Galaxy Note 7 owners aren't deterred from using their phones

Galaxy Note 7 S Pen

Update: The US Consumer Product Safety Commission (CPSC) has announced an official recall of the Galaxy Note 7, affecting about 1 million devices.

The recall is for Note 7s sold prior to September 15, which will no doubt impact usage of the device. According to the CPSC, Samsung has received 92 reports of overheating Note 7 batteries, including 26 reports of burns and 55 reports of property damage.

Replacement phones will be available in US stores no later than September 21, Samsung announced.

Original article below...

Samsung is taking a beating for its massive Galaxy Note 7 recall. It's hard to ignore reports of phones exploding, and yet it appears Note 7 owners aren't deterred from using the device.

In fact, the needle has hardly moved on usage rates from before the recall till now, according to data from Apteligent.

"The adoption abruptly halted after the recall as retailers stopped selling the phones and Samsung activated an exchange program," writes Apteligent CEO Andrew Levy. "However, it appears that the usage rate of the phone among existing users has been almost the exact same since the day of the recall."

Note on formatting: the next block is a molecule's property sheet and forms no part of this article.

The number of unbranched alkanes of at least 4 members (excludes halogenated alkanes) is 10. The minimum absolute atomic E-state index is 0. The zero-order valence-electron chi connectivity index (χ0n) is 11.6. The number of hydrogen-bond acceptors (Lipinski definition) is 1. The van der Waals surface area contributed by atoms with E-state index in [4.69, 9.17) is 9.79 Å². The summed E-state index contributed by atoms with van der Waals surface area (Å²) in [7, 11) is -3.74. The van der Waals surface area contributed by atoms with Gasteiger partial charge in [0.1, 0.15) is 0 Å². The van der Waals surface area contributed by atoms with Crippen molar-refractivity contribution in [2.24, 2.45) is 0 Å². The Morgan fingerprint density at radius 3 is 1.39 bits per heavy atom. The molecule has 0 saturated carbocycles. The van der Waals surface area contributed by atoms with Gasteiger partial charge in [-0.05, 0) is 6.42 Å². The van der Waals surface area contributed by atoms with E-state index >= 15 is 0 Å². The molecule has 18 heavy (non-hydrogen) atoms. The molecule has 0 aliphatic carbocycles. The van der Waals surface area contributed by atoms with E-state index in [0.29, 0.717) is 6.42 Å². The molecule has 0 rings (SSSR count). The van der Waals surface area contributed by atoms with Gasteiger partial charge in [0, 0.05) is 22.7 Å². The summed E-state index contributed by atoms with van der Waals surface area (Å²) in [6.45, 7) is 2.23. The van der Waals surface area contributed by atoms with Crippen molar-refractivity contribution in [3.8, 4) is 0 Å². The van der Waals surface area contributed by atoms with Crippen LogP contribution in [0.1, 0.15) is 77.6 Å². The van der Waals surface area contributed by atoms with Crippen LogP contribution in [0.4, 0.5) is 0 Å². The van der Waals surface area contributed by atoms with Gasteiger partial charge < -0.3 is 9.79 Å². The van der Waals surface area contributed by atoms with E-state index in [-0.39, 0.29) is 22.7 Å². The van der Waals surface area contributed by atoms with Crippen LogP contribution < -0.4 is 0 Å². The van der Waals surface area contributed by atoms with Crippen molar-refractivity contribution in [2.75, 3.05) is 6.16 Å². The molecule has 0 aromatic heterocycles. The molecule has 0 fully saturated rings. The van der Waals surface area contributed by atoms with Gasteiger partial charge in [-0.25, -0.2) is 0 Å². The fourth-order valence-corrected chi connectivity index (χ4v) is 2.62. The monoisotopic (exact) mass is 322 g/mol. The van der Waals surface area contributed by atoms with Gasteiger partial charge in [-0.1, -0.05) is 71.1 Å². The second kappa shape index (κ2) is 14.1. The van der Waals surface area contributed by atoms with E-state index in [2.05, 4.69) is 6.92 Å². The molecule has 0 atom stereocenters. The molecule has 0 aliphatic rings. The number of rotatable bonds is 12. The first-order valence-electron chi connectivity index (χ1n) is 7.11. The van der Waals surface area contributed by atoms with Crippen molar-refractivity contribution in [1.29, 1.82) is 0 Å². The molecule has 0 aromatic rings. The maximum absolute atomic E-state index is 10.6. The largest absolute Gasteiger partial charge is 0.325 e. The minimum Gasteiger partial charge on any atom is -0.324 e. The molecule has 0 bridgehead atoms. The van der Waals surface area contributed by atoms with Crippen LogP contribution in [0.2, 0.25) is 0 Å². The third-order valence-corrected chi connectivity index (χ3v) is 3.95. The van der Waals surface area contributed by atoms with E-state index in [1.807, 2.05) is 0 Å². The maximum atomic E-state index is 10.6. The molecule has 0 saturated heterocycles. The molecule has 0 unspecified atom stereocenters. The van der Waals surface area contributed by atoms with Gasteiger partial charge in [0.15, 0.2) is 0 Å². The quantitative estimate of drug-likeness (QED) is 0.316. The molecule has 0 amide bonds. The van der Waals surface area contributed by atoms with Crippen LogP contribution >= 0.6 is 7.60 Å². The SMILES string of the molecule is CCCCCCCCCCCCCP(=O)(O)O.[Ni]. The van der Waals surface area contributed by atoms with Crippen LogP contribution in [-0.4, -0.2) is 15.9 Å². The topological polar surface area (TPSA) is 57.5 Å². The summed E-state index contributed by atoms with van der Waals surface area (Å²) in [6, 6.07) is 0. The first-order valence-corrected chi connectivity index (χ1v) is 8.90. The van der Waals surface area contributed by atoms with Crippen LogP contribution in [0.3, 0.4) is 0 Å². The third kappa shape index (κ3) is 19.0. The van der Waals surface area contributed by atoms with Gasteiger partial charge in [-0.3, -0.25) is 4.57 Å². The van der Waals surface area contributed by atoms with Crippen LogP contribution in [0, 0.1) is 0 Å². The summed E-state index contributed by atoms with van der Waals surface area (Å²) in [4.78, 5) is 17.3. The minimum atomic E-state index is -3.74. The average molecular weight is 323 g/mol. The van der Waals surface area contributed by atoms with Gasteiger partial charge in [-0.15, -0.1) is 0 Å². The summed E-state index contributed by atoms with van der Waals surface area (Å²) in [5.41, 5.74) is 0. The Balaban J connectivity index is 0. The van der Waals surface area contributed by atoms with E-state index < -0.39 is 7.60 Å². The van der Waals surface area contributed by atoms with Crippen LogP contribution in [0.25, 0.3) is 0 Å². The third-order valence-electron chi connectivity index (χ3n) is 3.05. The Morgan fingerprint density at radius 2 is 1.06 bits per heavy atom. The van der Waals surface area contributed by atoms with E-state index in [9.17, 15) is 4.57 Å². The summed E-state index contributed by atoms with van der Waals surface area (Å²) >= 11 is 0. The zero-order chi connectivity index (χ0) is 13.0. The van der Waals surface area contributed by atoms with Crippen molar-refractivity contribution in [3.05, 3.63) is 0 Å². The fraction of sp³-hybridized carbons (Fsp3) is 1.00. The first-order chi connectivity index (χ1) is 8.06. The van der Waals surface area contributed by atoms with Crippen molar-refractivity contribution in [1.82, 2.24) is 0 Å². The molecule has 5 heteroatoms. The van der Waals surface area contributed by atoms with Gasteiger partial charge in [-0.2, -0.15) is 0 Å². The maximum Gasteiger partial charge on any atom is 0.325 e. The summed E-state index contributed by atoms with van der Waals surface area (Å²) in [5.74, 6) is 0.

Samsung Galaxy Note 7 adoption rate - image_credit-Apteligent

Image credit: Apteligent | Note 7 use remains stable, even after the recall.

It's been almost two weeks since Samsung issued a worldwide recall of its Galaxy Note 7, giving affected users plenty of time to send back the defective devices.

US users can either exchange their Note 7 for a Galaxy S7 or S7 Edge, or get a loaner phone while waiting for a Note 7 replacement. UK users won't be getting loaner devices, as Samsung advises using a previous phone while waiting for a replacement.

Warning signs

Samsung isn't the only one warning Note 7 users to return their phones as soon as possible. Multiple government agencies, including the Federal Aviation Administration and US Consumer Product Safety Commission (CPSC) urged Note 7 users to stop using the device. More recently, the New York Metropolitan Transportation Authority urged passengers to turn their Note 7 off before riding its buses and trains.

As a temporary solution, Samsung is preparing a software update in South Korea that would prevent recalled Galaxy Note 7s from charging beyond 60%. This would in theory prevent the device from heating up and causing an explosion. However, Samsung doesn't have any plans to release the update in the US, according to The Wall Street Journal.

It's understandable that some users may be reluctant to send in their Note 7, especially if it's the only phone they have. We rely heavily on our smartphones for everyday tasks, but risking injury from an exploding battery just isn't worth it.

Lewis Leong
Lewis Leong is a freelance writer for TechRadar. He has an unhealthy obsession with headphones and can identify cars simply by listening to their exhaust notes.